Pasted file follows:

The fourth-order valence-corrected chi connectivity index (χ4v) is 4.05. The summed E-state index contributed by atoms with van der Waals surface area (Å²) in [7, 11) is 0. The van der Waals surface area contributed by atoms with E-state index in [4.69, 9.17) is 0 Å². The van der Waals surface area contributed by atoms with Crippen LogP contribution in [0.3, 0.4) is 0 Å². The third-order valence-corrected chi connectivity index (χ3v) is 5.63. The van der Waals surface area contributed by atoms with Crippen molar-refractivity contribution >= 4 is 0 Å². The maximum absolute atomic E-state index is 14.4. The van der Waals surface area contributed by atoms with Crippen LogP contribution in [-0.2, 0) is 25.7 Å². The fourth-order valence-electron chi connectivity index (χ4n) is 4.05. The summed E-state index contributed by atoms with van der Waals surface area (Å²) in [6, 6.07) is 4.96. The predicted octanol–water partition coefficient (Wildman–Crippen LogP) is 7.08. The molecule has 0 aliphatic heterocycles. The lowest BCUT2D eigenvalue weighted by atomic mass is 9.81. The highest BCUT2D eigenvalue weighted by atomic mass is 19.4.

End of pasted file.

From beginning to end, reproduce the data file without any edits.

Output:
The fourth-order valence-corrected chi connectivity index (χ4v) is 4.05. The summed E-state index contributed by atoms with van der Waals surface area (Å²) in [7, 11) is 0. The van der Waals surface area contributed by atoms with E-state index in [4.69, 9.17) is 0 Å². The van der Waals surface area contributed by atoms with Crippen LogP contribution in [0.3, 0.4) is 0 Å². The third-order valence-corrected chi connectivity index (χ3v) is 5.63. The van der Waals surface area contributed by atoms with Crippen molar-refractivity contribution >= 4 is 0 Å². The maximum absolute atomic E-state index is 14.4. The van der Waals surface area contributed by atoms with Crippen LogP contribution in [-0.2, 0) is 25.7 Å². The fourth-order valence-electron chi connectivity index (χ4n) is 4.05. The summed E-state index contributed by atoms with van der Waals surface area (Å²) in [6, 6.07) is 4.96. The predicted octanol–water partition coefficient (Wildman–Crippen LogP) is 7.08. The molecule has 0 aliphatic heterocycles. The lowest BCUT2D eigenvalue weighted by atomic mass is 9.81. The highest BCUT2D eigenvalue weighted by atomic mass is 19.4.